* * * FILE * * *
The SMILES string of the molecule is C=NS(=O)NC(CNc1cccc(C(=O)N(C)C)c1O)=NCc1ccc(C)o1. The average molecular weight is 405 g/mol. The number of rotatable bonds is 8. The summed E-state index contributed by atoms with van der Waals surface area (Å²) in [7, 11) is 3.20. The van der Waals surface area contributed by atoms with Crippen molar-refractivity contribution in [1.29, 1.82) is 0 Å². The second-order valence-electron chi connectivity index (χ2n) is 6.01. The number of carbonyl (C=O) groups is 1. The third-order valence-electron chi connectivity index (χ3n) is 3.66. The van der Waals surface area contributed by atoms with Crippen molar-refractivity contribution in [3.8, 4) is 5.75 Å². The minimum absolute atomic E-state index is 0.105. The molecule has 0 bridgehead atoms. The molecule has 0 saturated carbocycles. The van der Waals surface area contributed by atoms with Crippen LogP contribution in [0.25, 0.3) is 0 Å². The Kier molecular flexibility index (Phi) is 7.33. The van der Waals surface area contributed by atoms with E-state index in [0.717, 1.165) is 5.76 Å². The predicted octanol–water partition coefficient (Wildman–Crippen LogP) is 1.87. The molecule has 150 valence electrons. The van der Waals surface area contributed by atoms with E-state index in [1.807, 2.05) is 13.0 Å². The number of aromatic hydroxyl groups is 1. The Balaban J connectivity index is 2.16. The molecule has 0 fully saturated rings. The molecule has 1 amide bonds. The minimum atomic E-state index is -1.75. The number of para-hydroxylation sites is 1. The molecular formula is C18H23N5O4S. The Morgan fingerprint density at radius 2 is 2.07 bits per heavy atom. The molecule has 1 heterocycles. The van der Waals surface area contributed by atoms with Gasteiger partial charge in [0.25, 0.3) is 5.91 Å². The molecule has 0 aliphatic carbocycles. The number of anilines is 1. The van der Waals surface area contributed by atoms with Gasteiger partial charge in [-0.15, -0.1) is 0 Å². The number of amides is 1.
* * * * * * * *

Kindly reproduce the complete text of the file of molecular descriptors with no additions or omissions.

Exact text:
The SMILES string of the molecule is C=NS(=O)NC(CNc1cccc(C(=O)N(C)C)c1O)=NCc1ccc(C)o1. The average molecular weight is 405 g/mol. The number of rotatable bonds is 8. The summed E-state index contributed by atoms with van der Waals surface area (Å²) in [7, 11) is 3.20. The van der Waals surface area contributed by atoms with Crippen molar-refractivity contribution in [1.29, 1.82) is 0 Å². The second-order valence-electron chi connectivity index (χ2n) is 6.01. The number of carbonyl (C=O) groups is 1. The third-order valence-electron chi connectivity index (χ3n) is 3.66. The van der Waals surface area contributed by atoms with Crippen molar-refractivity contribution in [3.8, 4) is 5.75 Å². The minimum absolute atomic E-state index is 0.105. The molecule has 0 bridgehead atoms. The molecule has 0 saturated carbocycles. The van der Waals surface area contributed by atoms with Crippen LogP contribution in [0.25, 0.3) is 0 Å². The Kier molecular flexibility index (Phi) is 7.33. The van der Waals surface area contributed by atoms with E-state index in [0.717, 1.165) is 5.76 Å². The predicted octanol–water partition coefficient (Wildman–Crippen LogP) is 1.87. The molecule has 150 valence electrons. The van der Waals surface area contributed by atoms with E-state index in [1.807, 2.05) is 13.0 Å². The number of aromatic hydroxyl groups is 1. The Balaban J connectivity index is 2.16. The molecule has 0 fully saturated rings. The molecule has 1 amide bonds. The minimum atomic E-state index is -1.75. The number of para-hydroxylation sites is 1. The molecular formula is C18H23N5O4S. The Morgan fingerprint density at radius 2 is 2.07 bits per heavy atom. The molecule has 1 heterocycles. The van der Waals surface area contributed by atoms with Gasteiger partial charge in [0.25, 0.3) is 5.91 Å². The molecule has 0 aliphatic carbocycles. The number of anilines is 1. The van der Waals surface area contributed by atoms with Gasteiger partial charge in [-0.15, -0.1) is 0 Å². The number of amides is 1.